Since celebrating a $3.5 million lottery win earlier this year, a Windsor, Ontario, family has been torn apart with an elderly man accusing his wife and stepdaughters of conspiring to hide the winnings from him.
Retired carpenter Gerald Moore, 81, filed a lawsuit saying he bought the ticket. His homemaker wife of 10 years, Mary Patricia Moore, 59, says it was her daughter's ticket.
To complicate matters, the suit was filed by Mr. Moore a month after Ms. Moore filed for divorce, and police have struck up their own investigation.
Until things are sorted out, an Ontario Supreme Court judge last week froze the winnings and assets of the family, saying: "There is strong evidence that the plaintiff [Mr. Moore] purchased the lottery ticket."
The ticket won $3,499,638 on April 2.
According to Mr. Moore's statement of claim, he bought $20 in gas and a $5 Lotto 6/49 ticket from Pioneer Petroleum on April 1. Mr. Moore says he's on a first-name basis with the gas station owner. Ms. Moore, meanwhile, says she bought the ticket on behalf of her daughter, Bobbie-Jo Arnold.
Mr. Moore says he left the ticket on the nightstand. On April 3, his wife took the ticket without telling him, drove to a nearby store with her adult daughters from a previous marriage, and phoned Ontario Lottery and Gaming Corp. to confirm the win, his statement of claim says.
Ms. Moore then drove to Toronto, where the prize was claimed by Ms. Arnold, Mr. Moore alleges. Mr. Moore says he read about his stepdaughter's win in the newspaper the next day, saying his wife never told him about it.
He also says his wife "...manipulated [his] pain, blood pressure, heart and blood medication for the purpose of rendering him physically, emotionally and psychologically incapable of appreciating the nature and consequence of the events..."
Ms. Moore's lawyer Samuel Mossman yesterday called that a "ridiculous allegation," saying she has no medical training or ability to manipulate medication.
After claiming the prize, Ms. Arnold kept $1 million, gave $1 million to her sister, and $1.5 million to her mother.
In her statement of defence filed yesterday, Ms. Moore said she bought the $5 ticket on her daughter's behalf; that she told her husband of the win as soon as she and her daughters returned from Toronto; and that she spent the vast majority of what her daughter gave her on things that benefited the couple.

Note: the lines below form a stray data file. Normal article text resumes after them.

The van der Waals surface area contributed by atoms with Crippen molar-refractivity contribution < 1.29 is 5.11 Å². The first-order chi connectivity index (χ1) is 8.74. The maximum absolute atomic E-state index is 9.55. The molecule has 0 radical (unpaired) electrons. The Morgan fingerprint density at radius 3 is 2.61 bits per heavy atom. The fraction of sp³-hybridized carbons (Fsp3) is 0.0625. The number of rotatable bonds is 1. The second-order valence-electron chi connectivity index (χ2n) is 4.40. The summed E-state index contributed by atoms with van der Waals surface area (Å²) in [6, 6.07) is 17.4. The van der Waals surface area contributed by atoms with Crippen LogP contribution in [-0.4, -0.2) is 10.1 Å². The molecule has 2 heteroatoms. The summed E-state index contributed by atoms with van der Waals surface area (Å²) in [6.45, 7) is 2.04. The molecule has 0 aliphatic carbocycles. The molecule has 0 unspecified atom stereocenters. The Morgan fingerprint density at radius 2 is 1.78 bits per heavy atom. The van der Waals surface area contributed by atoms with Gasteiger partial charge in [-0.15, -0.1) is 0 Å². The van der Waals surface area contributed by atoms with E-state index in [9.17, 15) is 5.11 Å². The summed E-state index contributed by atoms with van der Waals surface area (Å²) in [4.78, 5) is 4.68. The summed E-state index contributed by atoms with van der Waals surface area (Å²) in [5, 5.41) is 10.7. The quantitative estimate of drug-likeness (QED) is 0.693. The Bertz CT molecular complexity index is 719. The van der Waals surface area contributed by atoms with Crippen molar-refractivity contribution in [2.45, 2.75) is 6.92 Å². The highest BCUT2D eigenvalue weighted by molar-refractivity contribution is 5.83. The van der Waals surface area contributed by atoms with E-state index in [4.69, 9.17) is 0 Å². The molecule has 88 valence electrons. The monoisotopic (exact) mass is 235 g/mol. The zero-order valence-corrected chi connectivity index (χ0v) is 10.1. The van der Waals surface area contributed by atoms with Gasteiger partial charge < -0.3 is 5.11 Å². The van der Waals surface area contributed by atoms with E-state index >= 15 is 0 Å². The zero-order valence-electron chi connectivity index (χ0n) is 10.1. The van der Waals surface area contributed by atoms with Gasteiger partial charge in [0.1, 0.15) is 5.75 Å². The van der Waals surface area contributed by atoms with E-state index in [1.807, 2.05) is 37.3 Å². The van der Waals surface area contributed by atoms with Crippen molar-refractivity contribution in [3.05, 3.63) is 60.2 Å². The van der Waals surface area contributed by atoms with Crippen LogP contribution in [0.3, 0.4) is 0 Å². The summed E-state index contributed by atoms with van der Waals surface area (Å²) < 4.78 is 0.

These included paying off mutual debts, buying at least one home in both their names, and buying Mr. Moore a new SUV, Mr. Mossman said yesterday. It was only after her husband's children learned of the prize that the dispute worsened and led her to file for divorce, she says. All that's left of her share of the winnings is about $200,000, her lawyer said, adding it's in an investment account in both Mr. and Ms. Moore's names.
"She spent an awful lot of money on her husband, which is counterintuitive if she's trying to take money from him," Mr. Mossman said.
"It's the classic he-said, she-said story," he added.
The crux of the case appears to boil down to a simple question: Who bought the ticket? The owner of the gas station, who Mr. Moore says he knows and his wife does not, did not return phone calls last night.
Mr. Moore is seeking full repayment of the winnings, the rights to many of the extended family's homes, the $200,000 investment, additional mutual funds, and an another $1.5 million in general and punitive damages — more than $5 million in claims. His wife's extended family, including Ms. Arnold, and the OLG are all named in the suit.
Once Mr. Moore's claim came to the attention of OLG, the case was deemed a suspicious win — because of the disputing claims — and handed over to Ontario Provincial Police officers at the Alcohol and Gaming Commission of Ontario who specialize in such investigations. That investigation is ongoing, AGCO spokeswoman Lisa Murray said yesterday.